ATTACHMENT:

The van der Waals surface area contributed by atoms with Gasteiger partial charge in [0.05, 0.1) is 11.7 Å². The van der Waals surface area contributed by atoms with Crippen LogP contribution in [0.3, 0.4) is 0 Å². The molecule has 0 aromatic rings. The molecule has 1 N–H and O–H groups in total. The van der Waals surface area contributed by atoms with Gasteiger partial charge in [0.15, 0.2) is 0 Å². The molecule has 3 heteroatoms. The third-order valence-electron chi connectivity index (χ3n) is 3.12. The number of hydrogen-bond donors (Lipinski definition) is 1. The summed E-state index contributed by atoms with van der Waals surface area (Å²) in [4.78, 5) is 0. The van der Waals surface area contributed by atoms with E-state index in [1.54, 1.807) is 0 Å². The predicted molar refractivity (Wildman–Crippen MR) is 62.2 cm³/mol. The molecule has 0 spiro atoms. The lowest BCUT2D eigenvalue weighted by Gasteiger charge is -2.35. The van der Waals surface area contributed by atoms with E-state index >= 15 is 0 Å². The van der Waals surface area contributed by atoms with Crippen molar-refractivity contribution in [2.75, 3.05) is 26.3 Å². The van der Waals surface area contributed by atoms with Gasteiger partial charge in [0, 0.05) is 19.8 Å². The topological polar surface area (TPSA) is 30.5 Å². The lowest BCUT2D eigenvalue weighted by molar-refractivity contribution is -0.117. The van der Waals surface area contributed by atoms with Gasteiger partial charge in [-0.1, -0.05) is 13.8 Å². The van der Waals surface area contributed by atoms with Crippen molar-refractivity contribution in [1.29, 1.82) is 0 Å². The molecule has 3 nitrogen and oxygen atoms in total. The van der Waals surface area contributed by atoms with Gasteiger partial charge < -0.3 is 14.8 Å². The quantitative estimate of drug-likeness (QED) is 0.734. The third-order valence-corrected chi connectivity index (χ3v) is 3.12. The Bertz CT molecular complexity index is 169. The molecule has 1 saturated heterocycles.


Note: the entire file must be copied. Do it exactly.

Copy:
The van der Waals surface area contributed by atoms with Gasteiger partial charge in [0.05, 0.1) is 11.7 Å². The van der Waals surface area contributed by atoms with Crippen LogP contribution in [0.3, 0.4) is 0 Å². The molecule has 0 aromatic rings. The molecule has 1 N–H and O–H groups in total. The van der Waals surface area contributed by atoms with Gasteiger partial charge in [0.15, 0.2) is 0 Å². The molecule has 3 heteroatoms. The third-order valence-electron chi connectivity index (χ3n) is 3.12. The number of hydrogen-bond donors (Lipinski definition) is 1. The summed E-state index contributed by atoms with van der Waals surface area (Å²) in [4.78, 5) is 0. The van der Waals surface area contributed by atoms with E-state index in [1.54, 1.807) is 0 Å². The predicted molar refractivity (Wildman–Crippen MR) is 62.2 cm³/mol. The molecule has 0 spiro atoms. The lowest BCUT2D eigenvalue weighted by Gasteiger charge is -2.35. The van der Waals surface area contributed by atoms with E-state index >= 15 is 0 Å². The van der Waals surface area contributed by atoms with Crippen molar-refractivity contribution in [2.75, 3.05) is 26.3 Å². The van der Waals surface area contributed by atoms with Gasteiger partial charge in [0, 0.05) is 19.8 Å². The topological polar surface area (TPSA) is 30.5 Å². The lowest BCUT2D eigenvalue weighted by molar-refractivity contribution is -0.117. The van der Waals surface area contributed by atoms with Gasteiger partial charge in [-0.1, -0.05) is 13.8 Å². The van der Waals surface area contributed by atoms with Crippen molar-refractivity contribution in [1.29, 1.82) is 0 Å². The molecule has 3 nitrogen and oxygen atoms in total. The van der Waals surface area contributed by atoms with Gasteiger partial charge < -0.3 is 14.8 Å². The quantitative estimate of drug-likeness (QED) is 0.734. The third-order valence-corrected chi connectivity index (χ3v) is 3.12. The Bertz CT molecular complexity index is 169. The molecule has 1 saturated heterocycles.